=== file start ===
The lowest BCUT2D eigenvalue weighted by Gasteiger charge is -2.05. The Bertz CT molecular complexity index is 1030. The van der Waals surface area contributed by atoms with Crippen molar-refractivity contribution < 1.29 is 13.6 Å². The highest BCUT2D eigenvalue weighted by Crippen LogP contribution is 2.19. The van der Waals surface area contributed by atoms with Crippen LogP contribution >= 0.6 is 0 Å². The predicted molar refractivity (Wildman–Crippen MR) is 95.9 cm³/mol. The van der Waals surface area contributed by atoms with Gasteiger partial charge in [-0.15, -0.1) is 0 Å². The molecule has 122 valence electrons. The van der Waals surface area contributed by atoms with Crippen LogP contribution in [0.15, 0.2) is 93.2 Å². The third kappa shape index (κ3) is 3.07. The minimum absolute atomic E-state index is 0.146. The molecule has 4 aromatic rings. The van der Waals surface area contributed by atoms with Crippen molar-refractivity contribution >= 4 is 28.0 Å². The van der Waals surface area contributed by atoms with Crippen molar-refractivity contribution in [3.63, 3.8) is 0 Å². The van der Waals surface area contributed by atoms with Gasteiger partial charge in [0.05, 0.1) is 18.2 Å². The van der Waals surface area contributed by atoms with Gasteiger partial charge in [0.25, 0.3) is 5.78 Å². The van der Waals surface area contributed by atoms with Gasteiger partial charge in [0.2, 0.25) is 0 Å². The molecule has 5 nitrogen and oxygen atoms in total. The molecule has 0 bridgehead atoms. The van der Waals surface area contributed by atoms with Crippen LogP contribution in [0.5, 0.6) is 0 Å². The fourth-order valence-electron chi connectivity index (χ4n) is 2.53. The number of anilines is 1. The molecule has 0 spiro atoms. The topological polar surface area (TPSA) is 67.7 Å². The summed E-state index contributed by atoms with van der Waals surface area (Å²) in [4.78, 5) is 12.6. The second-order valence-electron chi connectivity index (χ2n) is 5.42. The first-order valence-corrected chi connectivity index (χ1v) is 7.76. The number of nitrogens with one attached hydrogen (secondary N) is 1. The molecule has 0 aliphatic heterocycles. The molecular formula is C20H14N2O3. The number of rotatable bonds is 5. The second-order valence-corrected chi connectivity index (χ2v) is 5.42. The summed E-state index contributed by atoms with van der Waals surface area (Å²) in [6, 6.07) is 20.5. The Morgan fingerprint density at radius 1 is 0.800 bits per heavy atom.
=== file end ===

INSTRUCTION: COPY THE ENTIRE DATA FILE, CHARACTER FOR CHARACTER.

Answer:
The lowest BCUT2D eigenvalue weighted by Gasteiger charge is -2.05. The Bertz CT molecular complexity index is 1030. The van der Waals surface area contributed by atoms with Crippen molar-refractivity contribution < 1.29 is 13.6 Å². The highest BCUT2D eigenvalue weighted by Crippen LogP contribution is 2.19. The van der Waals surface area contributed by atoms with Crippen LogP contribution >= 0.6 is 0 Å². The predicted molar refractivity (Wildman–Crippen MR) is 95.9 cm³/mol. The van der Waals surface area contributed by atoms with Gasteiger partial charge in [-0.15, -0.1) is 0 Å². The molecule has 122 valence electrons. The van der Waals surface area contributed by atoms with Crippen LogP contribution in [0.15, 0.2) is 93.2 Å². The third kappa shape index (κ3) is 3.07. The minimum absolute atomic E-state index is 0.146. The molecule has 4 aromatic rings. The van der Waals surface area contributed by atoms with Crippen molar-refractivity contribution >= 4 is 28.0 Å². The van der Waals surface area contributed by atoms with Crippen molar-refractivity contribution in [3.63, 3.8) is 0 Å². The van der Waals surface area contributed by atoms with Gasteiger partial charge in [0.05, 0.1) is 18.2 Å². The van der Waals surface area contributed by atoms with Gasteiger partial charge in [0.25, 0.3) is 5.78 Å². The van der Waals surface area contributed by atoms with Gasteiger partial charge in [0.2, 0.25) is 0 Å². The molecule has 5 nitrogen and oxygen atoms in total. The molecule has 0 bridgehead atoms. The van der Waals surface area contributed by atoms with Crippen LogP contribution in [0.5, 0.6) is 0 Å². The fourth-order valence-electron chi connectivity index (χ4n) is 2.53. The number of anilines is 1. The molecule has 0 spiro atoms. The topological polar surface area (TPSA) is 67.7 Å². The summed E-state index contributed by atoms with van der Waals surface area (Å²) in [4.78, 5) is 12.6. The second-order valence-electron chi connectivity index (χ2n) is 5.42. The first-order valence-corrected chi connectivity index (χ1v) is 7.76. The number of nitrogens with one attached hydrogen (secondary N) is 1. The molecule has 0 aliphatic heterocycles. The molecular formula is C20H14N2O3. The number of rotatable bonds is 5. The second-order valence-corrected chi connectivity index (χ2v) is 5.42. The summed E-state index contributed by atoms with van der Waals surface area (Å²) in [6, 6.07) is 20.5. The Morgan fingerprint density at radius 1 is 0.800 bits per heavy atom.